Finally, and perhaps most importantly, degree mills provide their service for just several hundred dollars and without the years of cost and commitment that a genuine degree involves. We should therefore not be surprised to find that lifestyle degrees and evidence of degree mill qualifications are infiltrating the Australian candidate pool.

Case Study 1 – Qualification Check

PeopleCheck recently undertook the validation of a candidate’s engineering degree from an Indian institution.

This candidate provided a degree certificate copy with their application, along with their roll number. The candidate’s roll number is required for Indian qualification validations, as verifications are undertaken based on the candidate’s number rather than their name due to the number of students that graduate in this country.

PeopleCheck contacted the institute and were advised that there was no record of the candidate’s attendance, the roll number provided did not exist and the degree certificate the candidate had provided had been falsified.

When we reverted to our client with the unfortunate news that their candidate had in fact not completed the claimed qualification, their response was one of surprise for the reason that is very typical of employers in this situation, asking the following questions:

  • The candidate has worked with larger organisations – surely they checked the degree?
  • The candidate is working in Australia on a skills visa – surely DIAC checked the degree?
  • The candidate is a member of an industry institute – surely they checked the degree?

Unfortunately, the answer to all three of these incredulous questions was most likely “no”; there was no indication that this degree had been verified by any of these organisations. One wonders how long the candidate’s deception may have continued based on the assumption that it had if our client had not undertaken this simple background check that revealed the truth.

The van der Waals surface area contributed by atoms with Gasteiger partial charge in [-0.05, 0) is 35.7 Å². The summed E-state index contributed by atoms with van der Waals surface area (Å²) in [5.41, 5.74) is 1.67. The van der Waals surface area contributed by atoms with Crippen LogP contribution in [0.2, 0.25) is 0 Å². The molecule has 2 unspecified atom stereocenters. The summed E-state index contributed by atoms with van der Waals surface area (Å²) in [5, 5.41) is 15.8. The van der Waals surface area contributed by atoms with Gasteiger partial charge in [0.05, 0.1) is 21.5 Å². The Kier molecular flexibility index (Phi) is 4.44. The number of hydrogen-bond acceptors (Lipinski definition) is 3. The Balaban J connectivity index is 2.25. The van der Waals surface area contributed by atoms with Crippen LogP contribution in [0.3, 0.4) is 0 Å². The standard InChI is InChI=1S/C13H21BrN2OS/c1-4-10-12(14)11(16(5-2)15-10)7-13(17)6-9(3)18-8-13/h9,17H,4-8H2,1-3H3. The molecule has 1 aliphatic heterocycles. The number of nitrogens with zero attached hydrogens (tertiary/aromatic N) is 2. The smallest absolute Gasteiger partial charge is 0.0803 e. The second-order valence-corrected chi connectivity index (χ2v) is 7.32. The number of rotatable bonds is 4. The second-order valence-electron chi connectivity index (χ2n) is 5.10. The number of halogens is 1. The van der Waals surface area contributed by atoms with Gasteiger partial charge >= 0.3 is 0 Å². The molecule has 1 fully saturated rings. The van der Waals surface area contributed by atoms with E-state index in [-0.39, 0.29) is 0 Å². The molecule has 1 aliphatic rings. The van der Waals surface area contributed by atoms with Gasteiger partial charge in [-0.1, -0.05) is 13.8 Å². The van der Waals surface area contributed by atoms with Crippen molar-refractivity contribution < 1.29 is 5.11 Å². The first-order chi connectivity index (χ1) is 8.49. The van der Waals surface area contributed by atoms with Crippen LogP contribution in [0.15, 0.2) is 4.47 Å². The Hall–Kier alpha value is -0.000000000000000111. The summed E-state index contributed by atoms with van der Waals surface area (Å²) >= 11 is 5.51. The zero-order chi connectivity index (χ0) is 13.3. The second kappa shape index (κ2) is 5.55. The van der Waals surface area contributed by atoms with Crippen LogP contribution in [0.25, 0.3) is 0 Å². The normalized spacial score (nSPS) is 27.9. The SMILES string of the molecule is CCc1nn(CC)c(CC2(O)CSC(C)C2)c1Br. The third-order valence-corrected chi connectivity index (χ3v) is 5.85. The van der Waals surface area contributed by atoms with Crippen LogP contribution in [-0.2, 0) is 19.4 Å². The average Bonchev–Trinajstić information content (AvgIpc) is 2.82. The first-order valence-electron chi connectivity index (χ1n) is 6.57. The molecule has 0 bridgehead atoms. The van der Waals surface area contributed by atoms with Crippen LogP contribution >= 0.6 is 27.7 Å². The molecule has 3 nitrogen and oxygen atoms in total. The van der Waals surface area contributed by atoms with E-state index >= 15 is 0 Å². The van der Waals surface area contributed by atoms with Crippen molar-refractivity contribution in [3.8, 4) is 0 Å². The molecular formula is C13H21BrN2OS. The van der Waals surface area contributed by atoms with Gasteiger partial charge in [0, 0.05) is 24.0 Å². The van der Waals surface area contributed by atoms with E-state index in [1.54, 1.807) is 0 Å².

What are the key lessons we learn from this case study?
  • CV fraud candidates are bold in their provision of falsified information. Do not assume that because a candidate provides fancy documentation and even a student/roll number that this means their claim is legitimate; and
  • The assumption that a qualification must have been verified previously by others is a common misconception which can lead to the decision not to have the qualification validated….and in turn, to hiring an unqualified candidate!
Case Study 2 – The notarised degree

A recent candidate on which PeopleCheck was undertaking background checking had provided a degree certificate along with several copies of certified transcripts in support of his claimed qualification.

The first step for our researchers in validating this qualification was to attempt to locate contact details for the institute. Research revealed that the university website had an online verification email portal; however, no physical address or telephone number was available.

Additional research undertaken by our team suggested that the university was an unaccredited university, offering degrees based on life and work experience. The only accreditation able to be located was by bodies that related to the university, or by “peers”, rather than by recognised accreditation bodies. Further, our team located a significant amount of information in online forums and other sites describing the university as a “lifestyle university” or degree mill.

Upon being advised of PeopleCheck’s findings, our client raised this issue with the candidate. The candidate qualified his degree by indicating that qualifications had been received through study, sitting exams and “experience”. These comments provided by the candidate are concerning, particularly the reference to the involvement of “experience” in gaining his degree.